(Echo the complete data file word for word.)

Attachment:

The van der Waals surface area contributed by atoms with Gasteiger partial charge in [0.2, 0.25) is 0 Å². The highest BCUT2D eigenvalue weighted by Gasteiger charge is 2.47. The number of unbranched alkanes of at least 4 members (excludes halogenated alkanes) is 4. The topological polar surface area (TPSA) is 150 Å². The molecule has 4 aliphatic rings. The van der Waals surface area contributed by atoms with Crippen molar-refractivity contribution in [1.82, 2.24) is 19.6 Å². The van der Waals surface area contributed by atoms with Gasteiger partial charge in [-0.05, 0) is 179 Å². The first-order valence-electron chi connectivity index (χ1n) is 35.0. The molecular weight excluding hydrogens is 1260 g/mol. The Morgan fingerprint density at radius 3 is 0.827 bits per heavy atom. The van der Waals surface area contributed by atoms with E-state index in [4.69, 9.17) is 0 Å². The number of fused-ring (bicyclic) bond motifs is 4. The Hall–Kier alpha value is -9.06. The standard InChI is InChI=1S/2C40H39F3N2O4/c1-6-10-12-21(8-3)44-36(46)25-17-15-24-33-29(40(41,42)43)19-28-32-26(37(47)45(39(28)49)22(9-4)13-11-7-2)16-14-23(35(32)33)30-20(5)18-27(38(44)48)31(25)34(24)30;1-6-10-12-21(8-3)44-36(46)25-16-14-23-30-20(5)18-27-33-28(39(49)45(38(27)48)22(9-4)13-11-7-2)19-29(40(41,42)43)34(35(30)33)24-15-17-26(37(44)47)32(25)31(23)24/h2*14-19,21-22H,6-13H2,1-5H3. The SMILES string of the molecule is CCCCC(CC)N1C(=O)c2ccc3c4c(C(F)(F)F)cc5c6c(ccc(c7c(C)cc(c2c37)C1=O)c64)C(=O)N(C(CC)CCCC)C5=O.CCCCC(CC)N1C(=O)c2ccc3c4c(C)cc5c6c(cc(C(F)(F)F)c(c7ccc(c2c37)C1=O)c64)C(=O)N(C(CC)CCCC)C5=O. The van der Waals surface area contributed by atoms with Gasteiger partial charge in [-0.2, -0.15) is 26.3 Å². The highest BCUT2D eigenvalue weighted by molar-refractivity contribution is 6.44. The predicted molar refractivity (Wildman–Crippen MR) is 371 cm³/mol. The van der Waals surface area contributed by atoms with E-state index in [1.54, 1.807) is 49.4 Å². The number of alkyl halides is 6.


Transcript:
The van der Waals surface area contributed by atoms with Gasteiger partial charge in [0.2, 0.25) is 0 Å². The highest BCUT2D eigenvalue weighted by Gasteiger charge is 2.47. The number of unbranched alkanes of at least 4 members (excludes halogenated alkanes) is 4. The topological polar surface area (TPSA) is 150 Å². The molecule has 4 aliphatic rings. The van der Waals surface area contributed by atoms with Crippen molar-refractivity contribution in [1.82, 2.24) is 19.6 Å². The van der Waals surface area contributed by atoms with Gasteiger partial charge in [-0.05, 0) is 179 Å². The first-order valence-electron chi connectivity index (χ1n) is 35.0. The molecular weight excluding hydrogens is 1260 g/mol. The Morgan fingerprint density at radius 3 is 0.827 bits per heavy atom. The van der Waals surface area contributed by atoms with E-state index in [4.69, 9.17) is 0 Å². The number of fused-ring (bicyclic) bond motifs is 4. The Hall–Kier alpha value is -9.06. The standard InChI is InChI=1S/2C40H39F3N2O4/c1-6-10-12-21(8-3)44-36(46)25-17-15-24-33-29(40(41,42)43)19-28-32-26(37(47)45(39(28)49)22(9-4)13-11-7-2)16-14-23(35(32)33)30-20(5)18-27(38(44)48)31(25)34(24)30;1-6-10-12-21(8-3)44-36(46)25-16-14-23-30-20(5)18-27-33-28(39(49)45(38(27)48)22(9-4)13-11-7-2)19-29(40(41,42)43)34(35(30)33)24-15-17-26(37(44)47)32(25)31(23)24/h2*14-19,21-22H,6-13H2,1-5H3. The SMILES string of the molecule is CCCCC(CC)N1C(=O)c2ccc3c4c(C(F)(F)F)cc5c6c(ccc(c7c(C)cc(c2c37)C1=O)c64)C(=O)N(C(CC)CCCC)C5=O.CCCCC(CC)N1C(=O)c2ccc3c4c(C)cc5c6c(cc(C(F)(F)F)c(c7ccc(c2c37)C1=O)c64)C(=O)N(C(CC)CCCC)C5=O. The van der Waals surface area contributed by atoms with Gasteiger partial charge in [-0.2, -0.15) is 26.3 Å². The highest BCUT2D eigenvalue weighted by molar-refractivity contribution is 6.44. The predicted molar refractivity (Wildman–Crippen MR) is 371 cm³/mol. The van der Waals surface area contributed by atoms with E-state index in [1.54, 1.807) is 49.4 Å². The number of alkyl halides is 6.